A five-day observance is underway in Oslo, Norway, to mark the 100th anniversary of the Nobel Peace Prize. The highlight comes Monday (December 10), when this year's prize is awarded to the United Nations and its secretary-general, Kofi Annan. Most of the 39 living Nobel peace laureates are in Oslo for the celebration.
The normally placid Norwegian capital is on high alert. In a country where police do not normally carry weapons, 600 armed officers are on duty. A pair of F-16 fighter jets is on standby, and Oslo has been declared a no-fly zone during the festivities, because Osama bin Laden singled out the United Nations and Secretary-General Kofi Annan as two of his targets.
The annual peace prize celebration has been expanded this year for its 100th anniversary. The Nobel Institute is sponsoring a three-day symposium titled "Conflicts of the 20th century and Solutions for the 21st century". Institute Research Director Olav Njoelstad said prominent scholars have been invited to discuss the problems of peace and war with former peace prize winners.
"We have asked the scholars to analyze what went wrong in 20th century, and then to invite laureates to come up with suggestions and proposals for how to we could avoid [making] the same mistakes in future," explained Mr. Njoelstad. "We focus on several more specific themes, related to the issue 'war and peace'."
Mr. Njoelstad said several participants in the symposium plan to focus their remarks on the September terrorist attacks in the United States and the consequences of those attacks, especially the military operations in Afghanistan. "We can already see from statements we have received from some of the former laureates, they will be very much focusing on events that have occurred during the last couple of months, and trying to relate these events to broader topics we are discussing," he said. "So I think it will have a contemporary touch, even if you are discussing the whole century."
All 39 living former Nobel Peace Prize winners have been invited to participate in the symposium. Some, such as former Soviet President Mikhail Gorbachev and Burmese opposition leader Aung San Suu Kyi, are unable to attend. But Nobel Institute General Secretary, Geir Lundestad, said more than 30 may be there. "We are uncertain exactly how many will be coming, because there have been some last-minute problems, both for Gorbachev, who is in hospital, and also for Shimon Peres and Yasser Arafat, and we can read that in the papers," he said. But we have a long list [including] last year's (winner) Kim dae-Jung, Oscar Arias, Elie Wiesel, Desmond Tutu, and a whole array of distinguished laureates."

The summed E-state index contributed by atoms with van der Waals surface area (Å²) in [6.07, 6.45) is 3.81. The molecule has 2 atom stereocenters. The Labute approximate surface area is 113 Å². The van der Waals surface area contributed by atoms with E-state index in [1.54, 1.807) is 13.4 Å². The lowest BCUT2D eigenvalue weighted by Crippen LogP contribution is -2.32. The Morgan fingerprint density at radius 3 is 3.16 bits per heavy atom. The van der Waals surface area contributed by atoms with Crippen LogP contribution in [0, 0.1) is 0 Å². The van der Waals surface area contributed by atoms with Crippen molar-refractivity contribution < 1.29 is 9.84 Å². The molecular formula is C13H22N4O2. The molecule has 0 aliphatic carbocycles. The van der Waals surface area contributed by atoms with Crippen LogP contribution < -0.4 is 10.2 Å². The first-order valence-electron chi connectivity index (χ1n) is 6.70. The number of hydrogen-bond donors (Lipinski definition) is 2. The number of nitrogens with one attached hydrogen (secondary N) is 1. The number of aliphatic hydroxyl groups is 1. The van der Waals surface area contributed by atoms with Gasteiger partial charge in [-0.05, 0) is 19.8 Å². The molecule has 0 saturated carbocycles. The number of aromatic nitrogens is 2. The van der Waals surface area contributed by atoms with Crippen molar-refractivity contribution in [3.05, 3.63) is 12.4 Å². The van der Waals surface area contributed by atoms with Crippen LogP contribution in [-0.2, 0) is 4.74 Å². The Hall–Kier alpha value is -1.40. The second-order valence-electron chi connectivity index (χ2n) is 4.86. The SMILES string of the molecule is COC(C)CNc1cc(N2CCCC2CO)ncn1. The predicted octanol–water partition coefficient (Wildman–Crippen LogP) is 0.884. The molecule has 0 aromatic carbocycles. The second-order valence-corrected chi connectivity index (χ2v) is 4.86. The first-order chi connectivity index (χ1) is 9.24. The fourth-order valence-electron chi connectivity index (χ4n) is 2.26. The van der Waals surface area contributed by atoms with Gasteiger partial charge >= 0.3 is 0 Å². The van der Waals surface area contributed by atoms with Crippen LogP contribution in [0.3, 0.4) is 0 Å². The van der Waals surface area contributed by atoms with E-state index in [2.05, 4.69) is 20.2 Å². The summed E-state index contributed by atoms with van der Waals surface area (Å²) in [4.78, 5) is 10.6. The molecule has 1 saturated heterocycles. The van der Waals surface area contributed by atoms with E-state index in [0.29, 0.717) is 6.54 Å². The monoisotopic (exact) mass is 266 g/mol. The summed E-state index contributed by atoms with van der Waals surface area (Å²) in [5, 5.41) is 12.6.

Other laureates who will be absent include former South African President Nelson Mandela, and former Secretary of State Henry Kissinger.
The 1999 winner, the human rights group Amnesty International, is organizing a candlelight procession through Oslo December 10, where several Nobel laureates will join in an appeal for Aung San Suu Kyi, who remains under house arrest in Burma.
In another development, a former member of the peace prize selection committee is calling for the panel to publicly express regret for awarding the 1994 prize to Palestinian leader Yasser Arafat. Kaare Kristiansen quit the five-member committee when Mr. Arafat was selected to share the prize with Israeli Foreign Minister Shimon Peres and the late Israeli Prime Minister Yitzhak Rabin.
But Geir Lundestad of the Nobel Institute said there would be no expression of regret. He told reporters that while the selection committee had undoubtedly made mistakes during its 100 years, it would never publicly express regret for any award.